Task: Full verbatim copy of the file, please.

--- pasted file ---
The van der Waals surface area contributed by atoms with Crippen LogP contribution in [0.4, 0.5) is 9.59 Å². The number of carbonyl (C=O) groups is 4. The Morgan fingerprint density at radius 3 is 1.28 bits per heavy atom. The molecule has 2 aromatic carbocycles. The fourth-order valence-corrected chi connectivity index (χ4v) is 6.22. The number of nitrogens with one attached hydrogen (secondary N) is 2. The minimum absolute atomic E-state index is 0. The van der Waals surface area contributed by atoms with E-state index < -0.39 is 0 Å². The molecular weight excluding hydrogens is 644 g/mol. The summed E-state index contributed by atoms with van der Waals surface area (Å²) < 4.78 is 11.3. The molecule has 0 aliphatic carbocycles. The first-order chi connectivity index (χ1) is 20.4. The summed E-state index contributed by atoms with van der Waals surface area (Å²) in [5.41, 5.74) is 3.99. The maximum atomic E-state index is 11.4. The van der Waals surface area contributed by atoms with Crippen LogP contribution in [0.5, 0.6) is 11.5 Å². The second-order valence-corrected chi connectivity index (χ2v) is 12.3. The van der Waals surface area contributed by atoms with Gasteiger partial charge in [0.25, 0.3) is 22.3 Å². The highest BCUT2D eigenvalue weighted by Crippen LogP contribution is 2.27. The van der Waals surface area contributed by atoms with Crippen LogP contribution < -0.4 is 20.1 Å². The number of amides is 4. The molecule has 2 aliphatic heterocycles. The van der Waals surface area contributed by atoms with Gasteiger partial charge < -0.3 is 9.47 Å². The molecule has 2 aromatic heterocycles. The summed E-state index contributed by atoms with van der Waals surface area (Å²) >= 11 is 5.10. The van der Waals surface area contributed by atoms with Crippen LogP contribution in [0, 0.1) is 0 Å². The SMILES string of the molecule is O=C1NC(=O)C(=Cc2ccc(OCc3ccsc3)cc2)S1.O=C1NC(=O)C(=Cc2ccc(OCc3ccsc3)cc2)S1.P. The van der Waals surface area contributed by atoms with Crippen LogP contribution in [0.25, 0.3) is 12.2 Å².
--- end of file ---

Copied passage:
The van der Waals surface area contributed by atoms with Crippen LogP contribution in [0.4, 0.5) is 9.59 Å². The number of carbonyl (C=O) groups is 4. The Morgan fingerprint density at radius 3 is 1.28 bits per heavy atom. The molecule has 2 aromatic carbocycles. The fourth-order valence-corrected chi connectivity index (χ4v) is 6.22. The number of nitrogens with one attached hydrogen (secondary N) is 2. The minimum absolute atomic E-state index is 0. The van der Waals surface area contributed by atoms with E-state index < -0.39 is 0 Å². The molecular weight excluding hydrogens is 644 g/mol. The summed E-state index contributed by atoms with van der Waals surface area (Å²) < 4.78 is 11.3. The molecule has 0 aliphatic carbocycles. The first-order chi connectivity index (χ1) is 20.4. The summed E-state index contributed by atoms with van der Waals surface area (Å²) in [5.41, 5.74) is 3.99. The maximum atomic E-state index is 11.4. The van der Waals surface area contributed by atoms with Crippen LogP contribution in [0.5, 0.6) is 11.5 Å². The second-order valence-corrected chi connectivity index (χ2v) is 12.3. The van der Waals surface area contributed by atoms with Gasteiger partial charge in [0.25, 0.3) is 22.3 Å². The highest BCUT2D eigenvalue weighted by Crippen LogP contribution is 2.27. The van der Waals surface area contributed by atoms with Crippen LogP contribution < -0.4 is 20.1 Å². The number of amides is 4. The molecule has 2 aliphatic heterocycles. The van der Waals surface area contributed by atoms with Gasteiger partial charge < -0.3 is 9.47 Å². The molecule has 2 aromatic heterocycles. The summed E-state index contributed by atoms with van der Waals surface area (Å²) >= 11 is 5.10. The van der Waals surface area contributed by atoms with Crippen LogP contribution in [0, 0.1) is 0 Å². The SMILES string of the molecule is O=C1NC(=O)C(=Cc2ccc(OCc3ccsc3)cc2)S1.O=C1NC(=O)C(=Cc2ccc(OCc3ccsc3)cc2)S1.P. The van der Waals surface area contributed by atoms with Crippen LogP contribution in [0.25, 0.3) is 12.2 Å².